Responsible Generosity

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Tis the Season of giving. With the holidays upon us, and a spirit of generosity and goodwill towards others, many of us choose to take hold of the opportunity to give back and teach our littles to do the same. However, sometimes our best intentions do more harm than good. They make us feel good as the giver, but if we are not careful can strip the recipient of their dignity and leave them in a worst situation. The book When Helping Hurts is a great resource for understanding common problems with many of our generosity efforts. I had the great opportunity to discuss this issue with the team of Culture Kids International. They all studied and have experience in the field of international development. They were able to give me some tips of what to look for when donating to an international organization, and from that conversation I’ve put together a few hands-on ideas for how we can engage our littles in responsible giving.

What To Look For

I am not going to give you a list of organizations to avoid. My heart is not to shame organization or individuals, but simply to educate so that we can do better. However, here are a few good ideas of what to watch for and avoid.

1. Avoid Giving Stuff

Giving stuff, especially toys, sounds like a great idea around the holidays. However, what most often happens is the toys are played with for just a few days and then become trash in the city or village. Most of the developing areas where these items are sent do not have a strong enough infrastructure to remove the trash that piles up, so this literally becomes an eye-sore to the community and degrades the quality of life for the children and family. I would say the exception to this rule is if an organization provides emergency relief and has specific items that they are requesting (as you’ll see in one of the activities I mention below). However, to avoid the practice of “dumping” it still may be better to simply send money.

2. Do look for programs that require participation from the recipients

Whether giving a microloan, a water well, or a goat look for programs that require participation from those receiving the donation. This not only ensures the donation will be put to good use, it maintains the dignity and gives pride to the individual on the receiving end. This is the difference between a hand out and a hand up.

3. Look for organizations that develop the community

Look for organizations that are creating leadership opportunities for those in the community. No one understands the culture and needs of the community better than the members of the community. Organizations should be partnering with community leaders to bring education and opportunity to the members of the community, not dependence on the organization. When an organization leaves, the help they have given should be sustainable.

Recommended Organizations and Hands-on Ways to Help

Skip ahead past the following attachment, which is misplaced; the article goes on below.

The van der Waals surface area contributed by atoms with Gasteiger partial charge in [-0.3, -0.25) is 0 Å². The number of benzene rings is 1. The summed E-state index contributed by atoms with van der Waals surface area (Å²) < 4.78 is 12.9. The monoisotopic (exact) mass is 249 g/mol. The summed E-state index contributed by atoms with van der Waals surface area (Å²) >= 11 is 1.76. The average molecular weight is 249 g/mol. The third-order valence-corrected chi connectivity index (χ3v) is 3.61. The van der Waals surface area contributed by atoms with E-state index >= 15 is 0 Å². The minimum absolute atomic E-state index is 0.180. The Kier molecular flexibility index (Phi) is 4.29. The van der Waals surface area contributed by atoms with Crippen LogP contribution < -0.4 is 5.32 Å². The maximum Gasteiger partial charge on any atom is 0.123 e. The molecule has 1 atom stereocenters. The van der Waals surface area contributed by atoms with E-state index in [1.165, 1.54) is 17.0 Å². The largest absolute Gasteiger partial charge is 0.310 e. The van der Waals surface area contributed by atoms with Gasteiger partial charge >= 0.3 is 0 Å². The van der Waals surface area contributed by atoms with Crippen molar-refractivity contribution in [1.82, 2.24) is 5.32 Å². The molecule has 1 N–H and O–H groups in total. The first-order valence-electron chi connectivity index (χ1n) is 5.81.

Now that you know a few things to look for when considering donating internationally, here are some hands on way to get your kids involved.

Donate an Animal

Donating an animal to a family in need is a beautiful way to give back. For example, a goat can provide milk for the family, as well as having the milk be sold to provide profit for other resources. It can also be sheared, and the wool used or sold. Then in can be bred and its offspring can be sold to provide more income. This provides participation from the recipient and develops the economy of the community. World Vision‘s catalog can be a great tool for getting littles involved. Let them pick out what animal your family will be sending to a friend in need. You can even get your friends and church involved by donating a heard of animals. Have fun and make a visual aid for your group. Let the kiddos in your group see how many sheep you guys have raised money for.

Convoy of Hope

Convoy of Hope is an amazing organization that “helps empower others to live independent lives–free from poverty, disease, and hunger.” They have so many great programs, and are one of the first people on the ground when disaster strikes. One of the more hands-on opportunities they have is creating emergency hygiene kits. These kits are given to individuals that have lost everything (i.e. during a hurricane, earthquake, etc). Find instructions for sending kits and supply list on the Convoy of Hope website. If building kits with younger children, consider watching Daniel Tiger’s “After the Storm” episode (Season 6, Episode 4). A main theme of this episode is when bad things happens we can “look for the helpers.” Explain that the people who work at Convoy of Hope are helpers, and we can be helpers too by making kits for those in need.

Stay Local

Find what needs are in your own community. Contact a local agency and find out how you can partner with them this holiday season. You can find some ways this may look in my post: 5 Volunteer Opportunities for Preschoolers.

What thoughts do you have on teaching our kids to give responsibly? Comment Below.

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